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I hope some one can help me, i'm trying to create an int[400000000] (400 millions) array on my application using visual c++ 2010 but it generates an overflow error The same code runs on linux with g++. I need this because i'm working with large matrices. Thank you in advance.

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are you trying to create it dynamically? –  cripox Sep 11 '10 at 13:45
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Maybe if you share the core problem you're trying to solve, we will be able to be of more assistance. –  Eldad Mor Sep 11 '10 at 14:47
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On some systems there is a limit on the size of the stack frame. You could be running into this. Use std::vector<> to see if this solves the problem (otherwise you are just plain running out of memory. –  Loki Astari Sep 11 '10 at 15:53
    
See: stackoverflow.com/questions/216259/… –  Loki Astari Sep 11 '10 at 15:54
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6 Answers

If you are using a 32-bit application then by default you have just 2GB of user address space. 400 million integers is about 1.5GB. You are very likely not to have this much contiguous address space. It is possible to force 32-bit windows to allocate a 3GB user address space for each process but this may just be a stop gap for your situation.

If you can move to a 64-bit architecture then this should not be an issue; otherwise you should find a way of storing your matrix data in a way that does not require a single block of contiguous storage, for example storing it in chunks.

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+1, yup. 650 MB is about all you can expect. Storing a matrix in a smarter data structure is very important for speed as well. –  Hans Passant Sep 11 '10 at 14:02
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For speed it depends on your access patterns. For a straight linear pass through the data, the difference between the operating system paging out old pages and a manual caching strategy may be nothing. If (e.g.!) you're perfoming matrix multiplication on 20000 x 20000 matrices it's very difficult to come up with a fast strategy as you need to combine numbers from all areas of the matrices in all combinations. –  Charles Bailey Sep 11 '10 at 14:23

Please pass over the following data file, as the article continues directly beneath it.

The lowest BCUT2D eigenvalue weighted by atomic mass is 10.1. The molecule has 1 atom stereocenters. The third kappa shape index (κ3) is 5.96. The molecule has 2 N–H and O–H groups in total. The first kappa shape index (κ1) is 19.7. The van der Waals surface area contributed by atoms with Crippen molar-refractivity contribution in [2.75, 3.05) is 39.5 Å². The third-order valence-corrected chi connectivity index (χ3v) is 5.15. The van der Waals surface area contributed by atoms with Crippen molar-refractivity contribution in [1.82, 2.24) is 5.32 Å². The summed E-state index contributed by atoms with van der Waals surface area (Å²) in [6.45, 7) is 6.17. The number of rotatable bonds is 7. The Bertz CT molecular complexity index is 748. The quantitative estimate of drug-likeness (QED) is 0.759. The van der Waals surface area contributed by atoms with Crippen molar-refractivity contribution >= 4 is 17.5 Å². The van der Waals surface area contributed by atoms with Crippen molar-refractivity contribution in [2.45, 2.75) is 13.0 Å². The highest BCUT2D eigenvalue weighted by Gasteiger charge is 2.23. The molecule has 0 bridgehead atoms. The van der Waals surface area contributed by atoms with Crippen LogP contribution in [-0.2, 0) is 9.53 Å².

@Charles: Not that difficult. Just need to use blocking :) –  jalf Sep 11 '10 at 16:11
    
@jalf: Just so I'm clear, what do you mean by 'blocking' in this context? –  Charles Bailey Sep 11 '10 at 16:26
    
@Charles: netlib.org/utk/papers/autoblock/node2.html for example -- basically split the matrix into smaller blocks (sized to fit in cache, or main memory), and do as much work on a single block as possible before swapping it out for the next one. A common way to get better cache behavior on algorithms such as matrix multiplication –  jalf Sep 11 '10 at 21:08
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I think what you need is a Divide-and-Conquer algorithm. Not memory space.

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I'm not sure if in you're case it wouldn't even be better to use STXXL.

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Perhaps sparse matrices are of use in your application. This concept is used when dealing with big matrices which have a lot of 0 entries, which can be the case in quite a lot of applications.

And by the way, you do not gain anything by storing such a huge amount of data on the heap. Consider, that your CPU cache has perhaps 12 MB! At least use some intelligent dynamic memory allocation mechanism.

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Does the whole array really needs to be allocated ? do you really use the whole array ? Is it an array with lots of 0 ? if it is the case, then the fact that it works better on linux can be explained.

In that case using a sparse array might be more appropriate. Using an existing sparse array implementation would reduce the memory footprint and maybe allow faster computation.

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I just found a very simple solution but i don't know if it is advisable

int tab[400000000]={0};//global array

int main(array<System::String ^> ^args)
{
std::cout<<tab[399999999]<<std::endl;//ok

/*
int* tab=new int[400000000];//doesn't work
...
delete[] tab;
*/
    return 0;
}
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Your solution here is to grab the address space really early. Don't rely on this working for such a large block on 32bits it will be fragile to the environment. –  morechilli Sep 14 '10 at 13:06
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